I agree with Barack Obama that George W. Bush never made a good case for war in Iraq. I respect that had he been in the Senate in 2002-2003, he would have voted against the invasion.

Another thing I can agree with Barack Obama on is that the Iraq War has become a "dumb war" and George W. Bush should be held accountable for it.

About the Iraq war, it is the following quote which engenders in me the greatest respect for Barack Obama:

Letting the Iraqis know that we will not be there forever is our last, best hope.

There's one other thing that it's not too late to get right about this war. And that is the homecoming. The men and women. The veterans who have sacrificed the most. Let us honor their courage by providing the care they need and rebuilding the military they love. Let us be the generation that begins that work.

The Angel of Marye's Heights

This post has nothing to with Iraq, except that it exemplifies the sort of dignity with which we should comport ourselves in any combat situation. This is the Civil War story of Richard Kirkland, The Angel of Marye's Heights.

I recently toured much of the eastern United States with my three oldest children on their Utah Valley Children's Choir "One Nation Under God" tour. They performed in 8 different venues, one of which was Fredericksburg, Virginia. After the Fredericksburg concert, we stayed overnight in the home of Maurice and Alicia McBride. We got up early the next morning so that we would have some extra time, and Alicia was so kind as to give us a tour of some of the sites of the Battle of Fredericksburg. We were able to visit Marye's Heights, where a statue stands dedicated to one of the most selfless individuals of the American Civil War, Richard Kirkland.

Here is a summation of his story:

For the next two days Union troops were unable to find peace. Confederate snipers took advantage of their positions atop Willis Hill to pick off the unlucky Federal troops concentrating at the edge of Fredericksburg. It was on the bitterly-cold night of December 15 that Confederate Sergeant Richard Kirkland, his conscience unable to endure the ghastly sounds of suffering coming from the Union positions, risked his life by crossing the stone wall and providing the fallen Union troops with aid and water. This small act of human decency in the middle of such savage brutality is today remembered by a nearby monument dedicated to "The Angel of Marye’s Heights."

Good things can happen, even in battle. When the combat ends, we should each hope that we can return home with a clear conscience. Richard Kirkland reminds us that we can all comport ourselves with dignity, even in combat.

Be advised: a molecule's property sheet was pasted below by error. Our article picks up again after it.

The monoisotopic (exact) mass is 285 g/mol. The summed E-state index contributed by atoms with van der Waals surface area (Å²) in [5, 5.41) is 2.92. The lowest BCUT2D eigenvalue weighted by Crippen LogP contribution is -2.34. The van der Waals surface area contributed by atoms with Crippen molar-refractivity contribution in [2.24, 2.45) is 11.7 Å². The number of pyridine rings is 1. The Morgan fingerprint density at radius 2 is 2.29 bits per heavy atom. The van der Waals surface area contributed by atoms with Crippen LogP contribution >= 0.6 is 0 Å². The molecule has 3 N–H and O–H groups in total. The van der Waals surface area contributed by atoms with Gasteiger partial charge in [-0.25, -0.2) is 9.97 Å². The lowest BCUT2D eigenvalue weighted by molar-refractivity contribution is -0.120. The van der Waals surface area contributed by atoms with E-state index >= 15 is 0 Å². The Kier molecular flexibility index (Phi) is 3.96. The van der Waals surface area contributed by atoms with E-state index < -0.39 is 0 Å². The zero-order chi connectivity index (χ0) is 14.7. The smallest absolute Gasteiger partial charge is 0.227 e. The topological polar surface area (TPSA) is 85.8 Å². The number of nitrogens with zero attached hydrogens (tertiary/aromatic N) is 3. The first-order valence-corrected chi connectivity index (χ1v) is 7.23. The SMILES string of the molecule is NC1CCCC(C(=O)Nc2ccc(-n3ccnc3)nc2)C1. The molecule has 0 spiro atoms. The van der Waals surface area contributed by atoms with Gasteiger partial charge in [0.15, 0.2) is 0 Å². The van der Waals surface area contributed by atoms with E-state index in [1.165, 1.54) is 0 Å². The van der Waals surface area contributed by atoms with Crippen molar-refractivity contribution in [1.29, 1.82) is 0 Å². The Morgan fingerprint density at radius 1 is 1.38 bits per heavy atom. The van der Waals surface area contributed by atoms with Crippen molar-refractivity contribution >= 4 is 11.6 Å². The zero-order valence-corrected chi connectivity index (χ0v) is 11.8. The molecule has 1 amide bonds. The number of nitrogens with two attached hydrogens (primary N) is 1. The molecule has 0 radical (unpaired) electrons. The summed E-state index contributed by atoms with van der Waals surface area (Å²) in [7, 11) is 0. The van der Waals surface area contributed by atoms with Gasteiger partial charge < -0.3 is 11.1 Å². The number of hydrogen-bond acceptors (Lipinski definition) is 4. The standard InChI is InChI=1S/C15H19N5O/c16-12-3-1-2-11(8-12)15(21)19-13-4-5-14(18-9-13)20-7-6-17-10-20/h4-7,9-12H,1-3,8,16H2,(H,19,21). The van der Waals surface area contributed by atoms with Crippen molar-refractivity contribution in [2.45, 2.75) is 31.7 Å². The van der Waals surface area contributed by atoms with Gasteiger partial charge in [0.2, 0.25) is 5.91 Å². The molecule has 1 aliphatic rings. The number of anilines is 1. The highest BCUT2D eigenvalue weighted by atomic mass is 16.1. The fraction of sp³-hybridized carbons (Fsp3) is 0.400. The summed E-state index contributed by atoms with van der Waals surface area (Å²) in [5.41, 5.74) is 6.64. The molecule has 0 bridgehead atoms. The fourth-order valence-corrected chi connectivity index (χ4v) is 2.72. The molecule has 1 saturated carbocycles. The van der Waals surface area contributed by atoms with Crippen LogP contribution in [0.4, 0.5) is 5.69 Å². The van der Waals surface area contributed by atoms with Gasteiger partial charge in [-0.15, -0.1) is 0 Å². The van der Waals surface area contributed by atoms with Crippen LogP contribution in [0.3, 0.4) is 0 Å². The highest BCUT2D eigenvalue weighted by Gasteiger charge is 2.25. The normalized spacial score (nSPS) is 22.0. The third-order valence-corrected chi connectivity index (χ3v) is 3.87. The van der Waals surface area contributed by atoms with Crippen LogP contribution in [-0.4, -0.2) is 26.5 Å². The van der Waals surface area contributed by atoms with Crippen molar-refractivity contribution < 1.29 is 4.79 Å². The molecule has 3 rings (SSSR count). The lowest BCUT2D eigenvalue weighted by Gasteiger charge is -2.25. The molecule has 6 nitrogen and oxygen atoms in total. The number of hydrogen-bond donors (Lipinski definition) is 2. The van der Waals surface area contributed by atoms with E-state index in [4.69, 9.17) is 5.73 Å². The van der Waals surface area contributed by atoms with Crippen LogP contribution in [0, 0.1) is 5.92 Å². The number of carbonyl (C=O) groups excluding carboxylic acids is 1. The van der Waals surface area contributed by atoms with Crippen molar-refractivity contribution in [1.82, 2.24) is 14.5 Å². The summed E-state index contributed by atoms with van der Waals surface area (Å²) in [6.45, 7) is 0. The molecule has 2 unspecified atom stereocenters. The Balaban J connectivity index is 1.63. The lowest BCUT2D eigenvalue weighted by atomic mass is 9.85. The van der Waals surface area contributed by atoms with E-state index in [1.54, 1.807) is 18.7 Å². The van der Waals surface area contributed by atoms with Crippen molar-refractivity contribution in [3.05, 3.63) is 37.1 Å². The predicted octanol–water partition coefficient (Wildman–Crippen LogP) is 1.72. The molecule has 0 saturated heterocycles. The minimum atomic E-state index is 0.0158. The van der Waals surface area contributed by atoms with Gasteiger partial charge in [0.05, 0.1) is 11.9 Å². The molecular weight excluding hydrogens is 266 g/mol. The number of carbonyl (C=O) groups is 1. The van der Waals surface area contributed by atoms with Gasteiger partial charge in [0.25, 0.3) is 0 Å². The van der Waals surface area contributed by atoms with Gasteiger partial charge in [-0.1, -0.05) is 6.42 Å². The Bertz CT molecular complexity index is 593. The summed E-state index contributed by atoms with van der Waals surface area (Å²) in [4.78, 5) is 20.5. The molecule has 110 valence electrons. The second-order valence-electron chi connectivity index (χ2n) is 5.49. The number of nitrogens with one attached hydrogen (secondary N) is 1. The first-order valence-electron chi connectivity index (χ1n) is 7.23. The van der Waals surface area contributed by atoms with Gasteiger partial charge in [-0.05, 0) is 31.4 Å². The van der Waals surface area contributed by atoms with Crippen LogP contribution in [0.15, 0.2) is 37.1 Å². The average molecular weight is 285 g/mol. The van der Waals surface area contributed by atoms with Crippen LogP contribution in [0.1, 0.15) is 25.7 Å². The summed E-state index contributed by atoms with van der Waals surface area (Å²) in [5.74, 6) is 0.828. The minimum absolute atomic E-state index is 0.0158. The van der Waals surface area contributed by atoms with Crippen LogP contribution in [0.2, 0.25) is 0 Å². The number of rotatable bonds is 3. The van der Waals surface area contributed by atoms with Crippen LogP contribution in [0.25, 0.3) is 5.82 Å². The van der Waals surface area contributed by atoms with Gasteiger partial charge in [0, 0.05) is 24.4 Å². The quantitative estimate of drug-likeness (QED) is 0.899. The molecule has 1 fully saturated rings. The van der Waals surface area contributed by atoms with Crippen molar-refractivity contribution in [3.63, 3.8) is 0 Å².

Sunday, July 22, 2007

Why Do Utahns Support George W. Bush?

It is interesting that, of all the states in the Union, Utahns still have the highest approval rating for President Bush than any other state. I think I know why.

For the included graphic, I am indebted to The Utah Amicus (by way of Richard Warnick).

No other state in the United States has as high of an approval rating for President Bush as Utah. As far as I know, it's been that way for quite some time.

Here are a couple of my theories why:

Theory 1

I have noticed of late that Utah Mormons generally seem to be much more forgiving of a president who misuses his executive power than of a president who is sexually immoral. At first I supposed this was due to their heads being filled on any given day with the mush of Rush Limbaugh and the rantings of Sean Hannity. I have lately decided, however, that the opposite is true; Utah Mormons worship Rush, Sean, and others because these so-called conservatives preach a “gospel” that is deceptively similar to the Gospel of Jesus Christ, to wit that we should eschew immorality while at the same time rendering unto Caesar that which belongs to him. The gospel they actually preach, though, is a politics of ad hominem attacks and division.

This, then, is my theory of why President George W. Bush as late as the end of 2007 still enjoyed an inordinate amount of popular support from the Utah crowd, while Utahns were among the first to call for the head of President Bill Clinton when his sexual improprieties became public. Most Latter-Day Saints are so busy living the gospel that they forget that politics are important as well.

Theory 2

The doctrines of the LDS church include the following statement about the Constitution and about liberty:

76 And again I say unto you, those who have been scattered by their enemies, it is my will that they should continue to importune for redress, and redemption, by the hands of those who are placed as rulers and are in authority over you—
77 According to the laws and constitution of the people, which I have suffered to be established, and should be maintained for the rights and protection of all flesh, according to just and holy principles;
78 That every man may act in doctrine and principle pertaining to futurity, according to the moral aagency which I have given unto him, that every man may be baccountable for his own sins in the day of judgment.
79 Therefore, it is not right that any man should be in bondage one to another.
80 And for this purpose have I established the Constitution of this land, by the hands of wise men whom I raised up unto this very purpose, and redeemed the land by the shedding of blood.

Doctrine and Covenants, section 101

I think a significant number of Utahns want to see liberty take root in Iraq. I think they are worried that if they don't express support for President Bush that it will be seen as lack of support for the struggles of the Iraqi people. I don't share this view (I think Bush has made a monumental mess of it), but I see how people could feel this way.

What do you think?